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4W Circle of Art and Enterprise, the Fulton Street arts “incubator” that will, after nearly two decades, close at the end of the month, has one last gift for the community (and one last marketing opportunity for its resident artist-merchants): a bittersweet blow-out party on Sunday, Jan. 27.
It’s bittersweet, because owner Selma Jackson has done more than her part for Fort Greene, nurturing a number of creative enterprises, including clothing designers Courtney Washington, also on Fulton Street, and Tribal Truths Collection, on South Oxford Street.
Her departure from the scene has prompted some of the standard complaints about increased rents, but Jackson swears there’s no need to rally around the anti-gentrification flag.
“I have three grandchildren that I don’t really get a chance to spend a lot of time with,” said Jackson. “I wouldn’t even say [increasing] rent is the lion’s share of the reason we’re closing.”
Jackson, a one-time bank manager, helped found 4W, or “Women Working and Winning for the World,” 17 years ago. It sprang, in part, from Jackson’s realization that it was difficult for artists to get small business loans. Jackson rented a storefront on Fulton Street for $2,000 a month, and then subleased that space to aspiring artist retailers, helping them learn what it takes to run a business. She focused on women of color.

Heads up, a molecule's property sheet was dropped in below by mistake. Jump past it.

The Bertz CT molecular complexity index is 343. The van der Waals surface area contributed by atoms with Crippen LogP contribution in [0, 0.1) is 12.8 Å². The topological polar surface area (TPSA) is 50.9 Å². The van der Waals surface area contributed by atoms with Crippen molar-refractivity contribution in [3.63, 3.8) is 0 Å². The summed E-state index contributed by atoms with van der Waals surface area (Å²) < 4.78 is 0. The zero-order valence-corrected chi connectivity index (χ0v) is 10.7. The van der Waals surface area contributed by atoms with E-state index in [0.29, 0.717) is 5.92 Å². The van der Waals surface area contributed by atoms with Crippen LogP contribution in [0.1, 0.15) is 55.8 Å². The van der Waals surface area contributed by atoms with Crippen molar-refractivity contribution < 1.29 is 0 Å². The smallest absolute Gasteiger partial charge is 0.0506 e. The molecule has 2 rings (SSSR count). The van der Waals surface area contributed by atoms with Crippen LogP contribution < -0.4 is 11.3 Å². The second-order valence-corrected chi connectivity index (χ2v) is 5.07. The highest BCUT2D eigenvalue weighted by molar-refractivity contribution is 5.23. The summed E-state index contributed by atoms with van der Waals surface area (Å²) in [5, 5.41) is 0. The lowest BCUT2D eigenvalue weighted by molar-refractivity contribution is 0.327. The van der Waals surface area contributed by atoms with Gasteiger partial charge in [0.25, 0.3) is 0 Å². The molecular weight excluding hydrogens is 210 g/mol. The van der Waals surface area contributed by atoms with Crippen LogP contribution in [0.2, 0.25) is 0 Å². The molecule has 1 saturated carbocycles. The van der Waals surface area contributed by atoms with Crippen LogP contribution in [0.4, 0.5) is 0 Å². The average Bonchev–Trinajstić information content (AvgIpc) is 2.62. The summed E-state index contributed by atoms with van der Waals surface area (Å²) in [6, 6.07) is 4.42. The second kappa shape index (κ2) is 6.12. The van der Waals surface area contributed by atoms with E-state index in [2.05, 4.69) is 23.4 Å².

But times have changed, said Jackson. Artists aren’t as interested in leasing space (the rates are now about $650 a month). Instead, they want Jackson to sell their products on consignment, but she’s not interested in that business model.
In closing, Jackson is forcing her existing artists to take the next step.
“For me it means having to move on,” said Cae Byng, the owner J&L Handmade Soap, who makes her product in her Crown Heights home and sells it at 4W. “I don’t feel too negative about it, because the whole design of 4W is that you move on. It’s the next step.”
4W closing party (704 Fulton St., between South Oxford Street and South Portland Avenue), Sunday, Jan. 27, 3 pm until closing. Call (718) 875-6500 for info.
©2008 Community Newspaper Group
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